At an early age, my longing for information was sporadic -- often triggered by family functions and uneasy feelings of not belonging. As a teen I recall curiously digging through my dad's filing cabinets, in search of something, anything, to satisfy my need to know. Finally, lingering amid old receipts and tax forms, I discovered my adoption papers. I remember crying when I read Christopher Paul D. -- it seemed to finally make my adoption real. Still, my discovery gave me a clue and a sliver of hope that one day my search might end, that I would finally find my roots.
With a starting point, I began to explore my options -- immediately finding that they were limited. I requested non-identifying information (where all of the aforementioned details of my former life originated), and added my name to the Adoption Disclosure Registry. After years of waiting for a response, I hit a brick wall. I had exhausted the only active search option provided to adoptees in Ontario.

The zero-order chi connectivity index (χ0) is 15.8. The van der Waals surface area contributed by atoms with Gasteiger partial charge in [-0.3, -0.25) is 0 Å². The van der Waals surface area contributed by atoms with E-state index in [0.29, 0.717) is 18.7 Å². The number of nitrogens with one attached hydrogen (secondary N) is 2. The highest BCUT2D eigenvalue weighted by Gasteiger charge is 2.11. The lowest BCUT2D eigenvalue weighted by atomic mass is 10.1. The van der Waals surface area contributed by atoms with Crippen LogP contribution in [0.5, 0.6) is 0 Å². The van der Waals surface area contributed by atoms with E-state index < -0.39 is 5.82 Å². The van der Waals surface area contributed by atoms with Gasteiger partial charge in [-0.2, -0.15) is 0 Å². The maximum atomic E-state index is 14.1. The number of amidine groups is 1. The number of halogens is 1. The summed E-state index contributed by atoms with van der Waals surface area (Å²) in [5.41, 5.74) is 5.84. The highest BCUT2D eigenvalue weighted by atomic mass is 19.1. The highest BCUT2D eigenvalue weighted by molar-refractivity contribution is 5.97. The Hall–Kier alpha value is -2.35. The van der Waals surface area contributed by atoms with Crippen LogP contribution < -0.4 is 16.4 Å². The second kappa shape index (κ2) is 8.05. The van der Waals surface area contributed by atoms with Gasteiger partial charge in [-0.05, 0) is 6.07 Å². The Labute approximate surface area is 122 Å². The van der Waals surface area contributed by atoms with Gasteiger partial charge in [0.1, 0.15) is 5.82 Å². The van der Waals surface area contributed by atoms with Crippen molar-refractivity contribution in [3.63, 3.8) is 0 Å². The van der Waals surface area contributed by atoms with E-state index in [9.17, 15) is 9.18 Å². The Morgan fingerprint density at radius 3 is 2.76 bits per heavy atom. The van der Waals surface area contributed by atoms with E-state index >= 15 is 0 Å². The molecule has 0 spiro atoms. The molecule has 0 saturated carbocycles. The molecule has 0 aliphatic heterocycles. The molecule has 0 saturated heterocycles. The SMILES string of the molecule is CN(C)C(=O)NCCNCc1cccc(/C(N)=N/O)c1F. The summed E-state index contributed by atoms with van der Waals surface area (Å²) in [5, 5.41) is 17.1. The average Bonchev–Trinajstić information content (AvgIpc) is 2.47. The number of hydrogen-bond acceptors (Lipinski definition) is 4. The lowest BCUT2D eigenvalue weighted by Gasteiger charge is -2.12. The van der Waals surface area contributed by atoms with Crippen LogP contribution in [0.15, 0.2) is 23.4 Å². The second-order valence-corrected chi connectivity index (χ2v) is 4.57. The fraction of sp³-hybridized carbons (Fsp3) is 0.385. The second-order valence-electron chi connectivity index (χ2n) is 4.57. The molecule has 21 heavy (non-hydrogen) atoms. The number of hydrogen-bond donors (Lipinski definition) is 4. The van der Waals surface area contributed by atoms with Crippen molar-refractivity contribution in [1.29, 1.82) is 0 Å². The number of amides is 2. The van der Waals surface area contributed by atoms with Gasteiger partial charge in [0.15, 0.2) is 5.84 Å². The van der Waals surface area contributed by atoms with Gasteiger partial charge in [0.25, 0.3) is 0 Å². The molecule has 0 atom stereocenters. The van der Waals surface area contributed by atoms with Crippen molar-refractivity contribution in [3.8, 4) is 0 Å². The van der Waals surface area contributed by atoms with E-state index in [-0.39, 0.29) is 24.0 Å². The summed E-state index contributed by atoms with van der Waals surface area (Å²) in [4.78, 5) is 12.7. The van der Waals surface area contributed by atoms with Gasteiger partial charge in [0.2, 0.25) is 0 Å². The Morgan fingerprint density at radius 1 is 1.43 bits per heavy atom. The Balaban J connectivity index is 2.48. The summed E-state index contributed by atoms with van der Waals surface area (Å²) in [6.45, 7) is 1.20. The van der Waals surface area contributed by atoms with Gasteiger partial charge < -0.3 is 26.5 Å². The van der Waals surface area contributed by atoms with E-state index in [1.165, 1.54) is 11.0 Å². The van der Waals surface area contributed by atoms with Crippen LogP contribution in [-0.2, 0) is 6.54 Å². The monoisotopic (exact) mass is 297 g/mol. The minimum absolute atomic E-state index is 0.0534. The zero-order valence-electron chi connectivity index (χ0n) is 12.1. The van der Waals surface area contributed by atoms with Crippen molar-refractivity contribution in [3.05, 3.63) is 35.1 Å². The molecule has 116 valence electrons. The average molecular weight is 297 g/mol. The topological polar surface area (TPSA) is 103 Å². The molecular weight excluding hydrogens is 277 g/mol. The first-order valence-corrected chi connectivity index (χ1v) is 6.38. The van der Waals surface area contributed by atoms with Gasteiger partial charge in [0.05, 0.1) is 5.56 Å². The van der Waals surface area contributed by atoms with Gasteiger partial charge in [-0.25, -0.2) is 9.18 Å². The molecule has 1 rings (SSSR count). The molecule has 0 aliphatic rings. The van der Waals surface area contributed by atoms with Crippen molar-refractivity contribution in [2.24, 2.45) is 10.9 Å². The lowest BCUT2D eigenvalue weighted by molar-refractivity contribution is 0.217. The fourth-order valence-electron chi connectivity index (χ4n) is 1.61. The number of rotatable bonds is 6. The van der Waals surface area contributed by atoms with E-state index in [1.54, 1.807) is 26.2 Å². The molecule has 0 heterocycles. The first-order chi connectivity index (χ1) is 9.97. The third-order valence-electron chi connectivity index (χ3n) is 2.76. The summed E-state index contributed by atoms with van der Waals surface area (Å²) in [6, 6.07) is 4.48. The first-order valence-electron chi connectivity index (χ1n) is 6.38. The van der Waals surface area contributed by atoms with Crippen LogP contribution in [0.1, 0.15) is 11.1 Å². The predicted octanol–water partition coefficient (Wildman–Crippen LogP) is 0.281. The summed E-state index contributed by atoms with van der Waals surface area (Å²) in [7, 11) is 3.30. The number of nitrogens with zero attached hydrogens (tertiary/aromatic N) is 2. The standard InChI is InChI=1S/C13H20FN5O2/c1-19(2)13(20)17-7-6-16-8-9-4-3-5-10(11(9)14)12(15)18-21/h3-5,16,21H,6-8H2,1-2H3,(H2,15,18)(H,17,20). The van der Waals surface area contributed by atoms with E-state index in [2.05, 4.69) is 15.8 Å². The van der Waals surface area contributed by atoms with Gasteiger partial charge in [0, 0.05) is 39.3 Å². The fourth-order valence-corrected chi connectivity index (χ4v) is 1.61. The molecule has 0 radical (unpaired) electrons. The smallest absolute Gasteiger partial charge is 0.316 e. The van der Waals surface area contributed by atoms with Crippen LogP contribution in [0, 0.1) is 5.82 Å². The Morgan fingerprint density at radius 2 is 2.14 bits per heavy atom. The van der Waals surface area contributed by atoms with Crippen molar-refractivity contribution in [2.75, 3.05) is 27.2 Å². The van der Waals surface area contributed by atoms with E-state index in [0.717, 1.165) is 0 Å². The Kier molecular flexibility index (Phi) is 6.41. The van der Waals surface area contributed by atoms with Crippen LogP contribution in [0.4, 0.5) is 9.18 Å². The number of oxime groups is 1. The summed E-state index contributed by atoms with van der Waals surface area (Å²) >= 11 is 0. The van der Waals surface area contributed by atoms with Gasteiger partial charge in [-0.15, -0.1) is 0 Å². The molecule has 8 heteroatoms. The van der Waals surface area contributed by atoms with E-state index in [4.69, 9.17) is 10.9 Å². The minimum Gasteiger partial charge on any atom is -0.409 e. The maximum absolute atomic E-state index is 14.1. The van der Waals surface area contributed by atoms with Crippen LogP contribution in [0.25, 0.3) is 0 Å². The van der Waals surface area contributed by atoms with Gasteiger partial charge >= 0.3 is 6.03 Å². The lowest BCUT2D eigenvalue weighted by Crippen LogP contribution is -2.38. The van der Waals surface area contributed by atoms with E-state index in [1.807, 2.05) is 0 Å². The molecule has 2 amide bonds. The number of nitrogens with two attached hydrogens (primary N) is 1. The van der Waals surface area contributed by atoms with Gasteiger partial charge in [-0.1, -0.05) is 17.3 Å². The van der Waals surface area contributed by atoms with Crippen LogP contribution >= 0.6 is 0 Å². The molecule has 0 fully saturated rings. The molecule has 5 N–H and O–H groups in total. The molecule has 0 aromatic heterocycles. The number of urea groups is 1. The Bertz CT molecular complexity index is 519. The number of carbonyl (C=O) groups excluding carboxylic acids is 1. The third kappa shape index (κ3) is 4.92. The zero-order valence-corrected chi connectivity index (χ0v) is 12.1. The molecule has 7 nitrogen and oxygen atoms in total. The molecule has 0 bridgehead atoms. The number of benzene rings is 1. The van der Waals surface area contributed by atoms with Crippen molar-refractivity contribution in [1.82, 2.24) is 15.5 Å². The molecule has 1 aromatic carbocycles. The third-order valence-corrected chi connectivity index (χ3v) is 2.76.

It became an onerous waiting game. The registry is a list consisting of tens of thousands of adoptees in search of their past, weighted against three provincial employees conducting the searches. A veritable needle in a haystack. Something had to be done.
In April 2005, Community Services Minister Sandra Pupatello introduced a bill that promised to finally give adoptees in this province the right to finally know where they came from. I was ecstatic, and celebrated a moment that I and many others had anticipated for some time. If passed, Bill 187 would allow adoptees over 18 and birth parents to get information that had been sealed, such as birth certificates and adoption orders that would inevitably reveal identities.
Included in the bill was a "contact veto," which was similar to a restraining order where a concerned party could request not to be contacted by his or her birth relative. However, the bill did not have a universal "disclosure veto" provision that would allow a party to stipulate that his or her identifying information not be released.
The bill seemed to address both the wishes of the adoptee and birth parent, and was readily supported by the numerous children's agencies and adoption groups. It would also have brought Ontario in line with Alberta, Newfoundland and British Columbia, the only three provinces to have open adoption records.